Lunar Reconnaissance Orbiter Camera

Mountains of the Moon: Zeeman Mons

Zeeman Mons
The largest mountains on the Moon rival those of the Earth. Here Zeeman mons (informal name) rises more than 7,570 m (24,500 ft, 73.39°S, 213.31°E) above the floor of Zeeman crater, and the flank of Zeeman Y is just visible on the right side of the image. View looking to the west from an altitude of 33 km (21 miles); image M1224507290LR. [NASA/GSFC/Arizona State University]

 

Mountains on the Moon form in a matter of seconds as a result of asteroidal and cometary impacts, in contrast to those on the Earth, where mountain chains we see today formed slowly as plates collided and buckled the crust. Within the image shown above there is 7,570 m (24,500 ft) of elevation from the lower foreground to the summit of Zeeman mons, and the maximum relief above the Zeeman crater floor (see map below) is about 8,800 meters (28,870 ft). For comparison, Denali (also known as Mount McKinley) rises from base to summit only 6,140 m (20,146 ft).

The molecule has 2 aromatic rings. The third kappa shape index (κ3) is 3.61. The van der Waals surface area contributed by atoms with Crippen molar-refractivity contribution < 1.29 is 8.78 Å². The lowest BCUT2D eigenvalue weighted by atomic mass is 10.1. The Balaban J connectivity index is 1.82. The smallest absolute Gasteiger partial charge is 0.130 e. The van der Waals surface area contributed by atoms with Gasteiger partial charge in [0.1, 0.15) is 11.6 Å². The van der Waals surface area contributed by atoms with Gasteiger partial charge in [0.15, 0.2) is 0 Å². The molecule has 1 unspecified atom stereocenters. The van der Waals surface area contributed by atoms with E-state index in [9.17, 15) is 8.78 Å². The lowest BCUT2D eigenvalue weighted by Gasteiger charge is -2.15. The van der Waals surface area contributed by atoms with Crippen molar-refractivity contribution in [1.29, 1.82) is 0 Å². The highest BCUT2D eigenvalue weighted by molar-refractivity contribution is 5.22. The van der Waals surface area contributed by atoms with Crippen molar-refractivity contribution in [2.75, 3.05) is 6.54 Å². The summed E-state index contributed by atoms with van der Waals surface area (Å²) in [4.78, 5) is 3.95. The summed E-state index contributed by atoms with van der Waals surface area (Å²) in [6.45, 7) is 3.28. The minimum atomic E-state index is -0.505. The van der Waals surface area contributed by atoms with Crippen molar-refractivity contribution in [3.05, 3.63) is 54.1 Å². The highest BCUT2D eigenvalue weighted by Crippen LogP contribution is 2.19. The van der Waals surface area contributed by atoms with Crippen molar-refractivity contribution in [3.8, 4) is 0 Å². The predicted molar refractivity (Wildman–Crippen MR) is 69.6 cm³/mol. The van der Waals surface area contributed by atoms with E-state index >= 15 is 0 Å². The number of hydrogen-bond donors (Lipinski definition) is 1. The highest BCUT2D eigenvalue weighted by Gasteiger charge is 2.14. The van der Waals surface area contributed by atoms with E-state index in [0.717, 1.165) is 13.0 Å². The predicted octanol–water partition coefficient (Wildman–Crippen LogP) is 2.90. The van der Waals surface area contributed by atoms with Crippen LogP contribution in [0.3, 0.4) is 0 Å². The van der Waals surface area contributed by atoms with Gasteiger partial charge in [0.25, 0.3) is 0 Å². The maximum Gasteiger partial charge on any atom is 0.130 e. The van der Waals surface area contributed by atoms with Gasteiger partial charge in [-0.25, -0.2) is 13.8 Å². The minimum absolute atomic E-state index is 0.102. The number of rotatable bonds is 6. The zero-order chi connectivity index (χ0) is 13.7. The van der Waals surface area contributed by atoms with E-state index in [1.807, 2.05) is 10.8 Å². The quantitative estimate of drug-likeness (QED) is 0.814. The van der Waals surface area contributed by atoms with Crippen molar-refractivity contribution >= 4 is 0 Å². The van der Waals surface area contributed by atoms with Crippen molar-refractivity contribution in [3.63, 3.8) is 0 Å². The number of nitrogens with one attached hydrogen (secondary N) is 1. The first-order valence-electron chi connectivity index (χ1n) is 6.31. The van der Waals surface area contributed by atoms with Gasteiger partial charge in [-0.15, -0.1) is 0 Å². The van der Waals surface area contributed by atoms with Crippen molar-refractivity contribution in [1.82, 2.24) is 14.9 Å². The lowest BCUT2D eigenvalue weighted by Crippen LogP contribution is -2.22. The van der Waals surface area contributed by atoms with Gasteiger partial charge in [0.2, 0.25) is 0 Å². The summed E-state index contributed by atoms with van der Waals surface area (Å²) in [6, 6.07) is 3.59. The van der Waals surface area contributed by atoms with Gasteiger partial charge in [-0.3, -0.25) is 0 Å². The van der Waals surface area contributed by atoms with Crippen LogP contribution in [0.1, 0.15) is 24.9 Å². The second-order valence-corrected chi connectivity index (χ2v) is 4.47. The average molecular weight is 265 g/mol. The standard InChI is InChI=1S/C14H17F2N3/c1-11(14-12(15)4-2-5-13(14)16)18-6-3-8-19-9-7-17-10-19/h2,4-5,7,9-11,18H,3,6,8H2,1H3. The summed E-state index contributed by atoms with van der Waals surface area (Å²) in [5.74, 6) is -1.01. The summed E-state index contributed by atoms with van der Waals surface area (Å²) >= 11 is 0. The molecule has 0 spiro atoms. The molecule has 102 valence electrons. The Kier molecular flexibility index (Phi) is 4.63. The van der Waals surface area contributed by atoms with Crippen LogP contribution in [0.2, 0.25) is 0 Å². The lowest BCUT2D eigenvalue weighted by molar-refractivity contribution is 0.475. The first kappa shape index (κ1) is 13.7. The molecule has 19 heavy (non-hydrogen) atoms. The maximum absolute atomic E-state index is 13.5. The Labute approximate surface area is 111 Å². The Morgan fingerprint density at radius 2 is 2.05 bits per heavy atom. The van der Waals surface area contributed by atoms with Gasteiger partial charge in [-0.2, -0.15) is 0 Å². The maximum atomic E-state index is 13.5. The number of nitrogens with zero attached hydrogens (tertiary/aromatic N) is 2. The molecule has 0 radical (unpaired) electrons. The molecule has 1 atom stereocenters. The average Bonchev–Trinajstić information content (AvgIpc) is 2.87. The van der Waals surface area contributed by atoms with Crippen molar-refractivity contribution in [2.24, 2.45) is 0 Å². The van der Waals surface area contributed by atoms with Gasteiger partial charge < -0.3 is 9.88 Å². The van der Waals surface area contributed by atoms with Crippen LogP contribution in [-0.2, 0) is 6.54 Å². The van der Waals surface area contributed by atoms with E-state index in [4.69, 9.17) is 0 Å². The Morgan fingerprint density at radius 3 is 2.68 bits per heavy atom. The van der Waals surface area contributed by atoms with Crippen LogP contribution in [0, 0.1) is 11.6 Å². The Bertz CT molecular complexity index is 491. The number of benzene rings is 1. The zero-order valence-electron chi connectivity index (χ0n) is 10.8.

Since Zeeman crater formed on the bottom of the mighty South Pole–Aitken (SPA) basin, its floor lies more than 6,000 m below the lunar mean radius, and the highest point shown here rises only a bit more than 2,400 m above the mean radius (even though its prominence is 7,570 m). Since the Moon has no oceans, and thus no sea level, one can think of the mean radius as the lunar equivalent to sea level on the Earth.

The highest point on the Moon lies on the northern rim of the SPA basin with an elevation of at least 10,786 meters (35,387 feet) above the mean radius. The lowest point lies in the bottom of a 15 km diameter unnamed crater, which is on the floor of Antoniadi crater which in turn is on the floor of the SPA.

Zeeman Mons limb view

Topographic map (LROC WAC stereo and LOLA laser based) of the region around Zeeman Mons (red and white). Arrow indicates look direction of LRO when picture was taken (spacecraft position off the map to to the right).

Explore the full NAC view of Zeeman Mons:

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